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EDITIONS
GMC: Public confidence is damaged
Finlay Scott
Finlay Scott said better monitoring was needed
The chief executive of the General Medical Council (GMC) has admitted the Shipman case has damaged public confidence in the medical profession.

Finlay Scott defended the GMC decision to allow Dr Shipman to continue practising despite a conviction for personal drugs misuse in 1976.

He told the BBC it was important to recognise that the Shipman murders represented a "wholly exceptional case".


Something has gone badly wrong here. It is bound to damage public confidence, and we will have to work hard to restore that

Finlay Scott, Chief Executive, General Medical Council
He said: "The contrast between Dr Shipman and the rest of the profession could not be starker.

"Doctors in this country provide high quality care, and do they do so kindly and conscientiously.

"Something has gone badly wrong here. It is bound to damage public confidence, and we will have to work hard to restore that."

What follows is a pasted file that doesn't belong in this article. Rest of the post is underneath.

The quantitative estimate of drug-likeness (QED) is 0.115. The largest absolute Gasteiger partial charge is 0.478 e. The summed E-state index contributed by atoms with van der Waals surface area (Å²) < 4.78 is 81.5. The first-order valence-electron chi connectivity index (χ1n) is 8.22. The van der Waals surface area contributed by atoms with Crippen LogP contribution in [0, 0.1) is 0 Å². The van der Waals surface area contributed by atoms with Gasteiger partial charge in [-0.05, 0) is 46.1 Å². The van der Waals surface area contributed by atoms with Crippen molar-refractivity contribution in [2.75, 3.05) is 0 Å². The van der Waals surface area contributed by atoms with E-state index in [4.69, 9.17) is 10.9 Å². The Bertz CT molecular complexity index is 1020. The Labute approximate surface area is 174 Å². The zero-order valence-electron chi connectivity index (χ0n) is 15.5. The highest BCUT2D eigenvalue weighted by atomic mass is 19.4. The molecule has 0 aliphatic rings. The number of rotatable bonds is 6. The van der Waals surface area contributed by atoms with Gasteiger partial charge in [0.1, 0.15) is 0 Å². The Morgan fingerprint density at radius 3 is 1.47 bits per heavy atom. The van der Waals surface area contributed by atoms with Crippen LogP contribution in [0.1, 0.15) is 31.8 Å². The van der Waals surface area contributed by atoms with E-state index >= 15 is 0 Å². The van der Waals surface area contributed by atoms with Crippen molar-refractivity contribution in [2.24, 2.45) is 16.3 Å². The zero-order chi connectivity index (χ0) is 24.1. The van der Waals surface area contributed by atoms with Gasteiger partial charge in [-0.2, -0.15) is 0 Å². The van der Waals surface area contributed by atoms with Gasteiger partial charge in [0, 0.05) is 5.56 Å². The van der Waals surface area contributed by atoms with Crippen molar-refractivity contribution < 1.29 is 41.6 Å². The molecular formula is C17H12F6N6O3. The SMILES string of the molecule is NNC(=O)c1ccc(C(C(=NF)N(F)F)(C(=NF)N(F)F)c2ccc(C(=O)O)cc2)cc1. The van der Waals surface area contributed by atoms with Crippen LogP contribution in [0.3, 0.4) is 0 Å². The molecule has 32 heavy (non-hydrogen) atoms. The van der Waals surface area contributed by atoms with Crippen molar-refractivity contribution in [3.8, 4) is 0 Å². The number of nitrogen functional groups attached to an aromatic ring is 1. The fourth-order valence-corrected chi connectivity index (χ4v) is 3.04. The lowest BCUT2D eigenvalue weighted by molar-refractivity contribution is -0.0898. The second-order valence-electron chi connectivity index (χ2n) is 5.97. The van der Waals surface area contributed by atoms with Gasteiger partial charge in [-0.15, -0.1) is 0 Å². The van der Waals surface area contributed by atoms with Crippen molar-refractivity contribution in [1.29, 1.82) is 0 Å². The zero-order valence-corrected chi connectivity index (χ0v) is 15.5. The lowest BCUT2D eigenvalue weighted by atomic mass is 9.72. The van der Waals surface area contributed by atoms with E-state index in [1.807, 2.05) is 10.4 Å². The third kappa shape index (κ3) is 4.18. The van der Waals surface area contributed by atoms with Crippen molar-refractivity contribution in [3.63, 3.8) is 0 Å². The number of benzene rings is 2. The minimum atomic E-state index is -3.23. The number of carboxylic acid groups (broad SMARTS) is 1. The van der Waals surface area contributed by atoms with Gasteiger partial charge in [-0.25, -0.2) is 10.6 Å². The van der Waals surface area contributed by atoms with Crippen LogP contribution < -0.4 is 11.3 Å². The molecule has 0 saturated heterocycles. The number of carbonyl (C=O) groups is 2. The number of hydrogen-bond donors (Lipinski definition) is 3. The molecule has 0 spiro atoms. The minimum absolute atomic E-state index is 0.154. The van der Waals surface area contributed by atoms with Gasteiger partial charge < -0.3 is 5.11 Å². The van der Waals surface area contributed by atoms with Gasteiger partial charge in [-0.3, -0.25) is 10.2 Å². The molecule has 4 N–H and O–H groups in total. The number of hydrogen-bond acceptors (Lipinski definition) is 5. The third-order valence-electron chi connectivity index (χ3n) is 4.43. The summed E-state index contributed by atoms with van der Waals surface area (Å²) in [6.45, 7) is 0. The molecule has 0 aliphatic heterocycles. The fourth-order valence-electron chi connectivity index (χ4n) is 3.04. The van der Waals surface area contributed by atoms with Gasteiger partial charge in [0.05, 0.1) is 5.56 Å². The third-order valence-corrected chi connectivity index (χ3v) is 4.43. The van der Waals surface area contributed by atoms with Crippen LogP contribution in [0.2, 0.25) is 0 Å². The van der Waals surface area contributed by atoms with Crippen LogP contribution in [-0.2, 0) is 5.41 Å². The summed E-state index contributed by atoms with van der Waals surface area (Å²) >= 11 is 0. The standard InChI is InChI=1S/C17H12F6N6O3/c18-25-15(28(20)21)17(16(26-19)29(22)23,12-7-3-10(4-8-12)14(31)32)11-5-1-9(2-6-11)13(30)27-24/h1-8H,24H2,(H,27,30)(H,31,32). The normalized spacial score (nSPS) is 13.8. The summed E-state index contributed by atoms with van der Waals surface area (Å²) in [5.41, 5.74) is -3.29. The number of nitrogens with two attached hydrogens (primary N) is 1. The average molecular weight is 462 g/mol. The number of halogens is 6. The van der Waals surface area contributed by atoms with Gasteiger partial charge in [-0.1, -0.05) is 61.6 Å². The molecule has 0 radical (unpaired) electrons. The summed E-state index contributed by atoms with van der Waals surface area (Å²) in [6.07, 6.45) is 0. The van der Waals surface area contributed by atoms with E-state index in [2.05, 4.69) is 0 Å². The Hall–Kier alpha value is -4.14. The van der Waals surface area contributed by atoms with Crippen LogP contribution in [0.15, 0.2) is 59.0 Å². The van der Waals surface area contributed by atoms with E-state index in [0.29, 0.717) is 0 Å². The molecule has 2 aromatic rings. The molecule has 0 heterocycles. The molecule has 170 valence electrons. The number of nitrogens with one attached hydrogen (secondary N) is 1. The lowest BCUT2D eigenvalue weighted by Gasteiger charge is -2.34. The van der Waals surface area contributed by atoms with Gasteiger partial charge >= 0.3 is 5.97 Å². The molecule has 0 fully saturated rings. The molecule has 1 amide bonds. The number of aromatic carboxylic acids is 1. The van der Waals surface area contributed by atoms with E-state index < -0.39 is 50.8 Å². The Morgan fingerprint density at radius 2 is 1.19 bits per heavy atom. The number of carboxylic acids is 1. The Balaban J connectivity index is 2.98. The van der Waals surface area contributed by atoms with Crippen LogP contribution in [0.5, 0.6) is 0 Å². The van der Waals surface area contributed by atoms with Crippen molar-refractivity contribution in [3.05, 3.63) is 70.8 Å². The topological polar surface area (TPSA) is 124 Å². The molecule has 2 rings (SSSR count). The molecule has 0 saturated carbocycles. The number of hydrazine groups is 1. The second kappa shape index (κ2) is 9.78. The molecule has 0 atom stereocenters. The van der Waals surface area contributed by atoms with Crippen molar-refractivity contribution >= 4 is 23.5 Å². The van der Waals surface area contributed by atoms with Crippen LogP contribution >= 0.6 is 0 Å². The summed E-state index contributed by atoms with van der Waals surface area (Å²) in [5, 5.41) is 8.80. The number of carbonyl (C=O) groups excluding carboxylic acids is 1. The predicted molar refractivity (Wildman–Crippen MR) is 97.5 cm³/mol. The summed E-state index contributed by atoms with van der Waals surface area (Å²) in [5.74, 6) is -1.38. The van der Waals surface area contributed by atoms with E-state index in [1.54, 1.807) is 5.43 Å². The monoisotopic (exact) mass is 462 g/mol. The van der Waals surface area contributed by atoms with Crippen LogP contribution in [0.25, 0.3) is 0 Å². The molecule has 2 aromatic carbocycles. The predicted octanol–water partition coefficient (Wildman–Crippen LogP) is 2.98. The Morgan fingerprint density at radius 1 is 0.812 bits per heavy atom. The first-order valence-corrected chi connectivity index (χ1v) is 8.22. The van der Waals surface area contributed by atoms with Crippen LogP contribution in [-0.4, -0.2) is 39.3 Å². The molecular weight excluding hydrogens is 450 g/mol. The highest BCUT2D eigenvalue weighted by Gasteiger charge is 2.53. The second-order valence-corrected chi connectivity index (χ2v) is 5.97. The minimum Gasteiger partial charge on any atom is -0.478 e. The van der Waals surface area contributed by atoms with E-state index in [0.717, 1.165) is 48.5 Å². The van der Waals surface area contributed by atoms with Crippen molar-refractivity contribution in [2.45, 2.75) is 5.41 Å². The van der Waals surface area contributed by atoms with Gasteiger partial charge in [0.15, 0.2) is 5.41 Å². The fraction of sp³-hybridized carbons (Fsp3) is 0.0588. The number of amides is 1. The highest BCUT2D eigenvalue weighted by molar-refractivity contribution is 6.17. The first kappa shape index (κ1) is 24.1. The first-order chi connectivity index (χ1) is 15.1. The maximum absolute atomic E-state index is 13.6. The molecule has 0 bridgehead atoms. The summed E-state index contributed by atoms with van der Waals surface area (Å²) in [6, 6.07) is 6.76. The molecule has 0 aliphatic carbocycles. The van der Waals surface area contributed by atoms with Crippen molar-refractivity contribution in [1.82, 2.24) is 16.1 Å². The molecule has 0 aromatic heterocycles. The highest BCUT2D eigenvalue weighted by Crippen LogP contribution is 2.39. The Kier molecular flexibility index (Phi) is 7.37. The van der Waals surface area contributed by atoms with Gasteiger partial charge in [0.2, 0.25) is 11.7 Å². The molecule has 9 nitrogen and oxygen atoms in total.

Mr Scott said the GMC would closely with the NHS and other agencies to see what lessons can be learned.

Drugs conviction

He said Dr Shipman's 1976 conviction had been looked at carefully.

On the basis of psychiatrists' reports, the GMC concluded that Dr Shipman was not a risk to patients.

Mr Scott quoted from the official report into the nurse Beverley Allitt, who was convicted of murdering children in her care.

He said: "The secretive and determined criminal can defeat even the best regulated system in pursuit of his or her interests."

He said it was important that local monitoring systems were required that kept a doctor's practice under review, and ensured that problems were identified and dealt with quickly.

It is only 24 years later that it seems starkly obvious that there was a bigger problem than presented at the time

Finlay Scott, Chief Executive, General Medical Council
The GMC has decided to put in place a system of revalidation that will ensure that every doctor's fitness to practice will be regularly reviewed.

Mr Scott said that even with the benefit of hindsight, the GMC's decision not to strike off Dr Shipman in 1976 seemed to be justified.

"Given the evidence available at the time and in particular the strong reports that Dr Shipman had overcome his drugs problem, it is fair to say the committee reached a justifiable decision.

"It is only 24 years later that it seems starkly obvious that there was a bigger problem than presented at the time."

Find out more about the Shipman murders

Trial and reaction

AUDIO VIDEO
See also:

31 Jan 00 | Health
31 Jan 00 | Health
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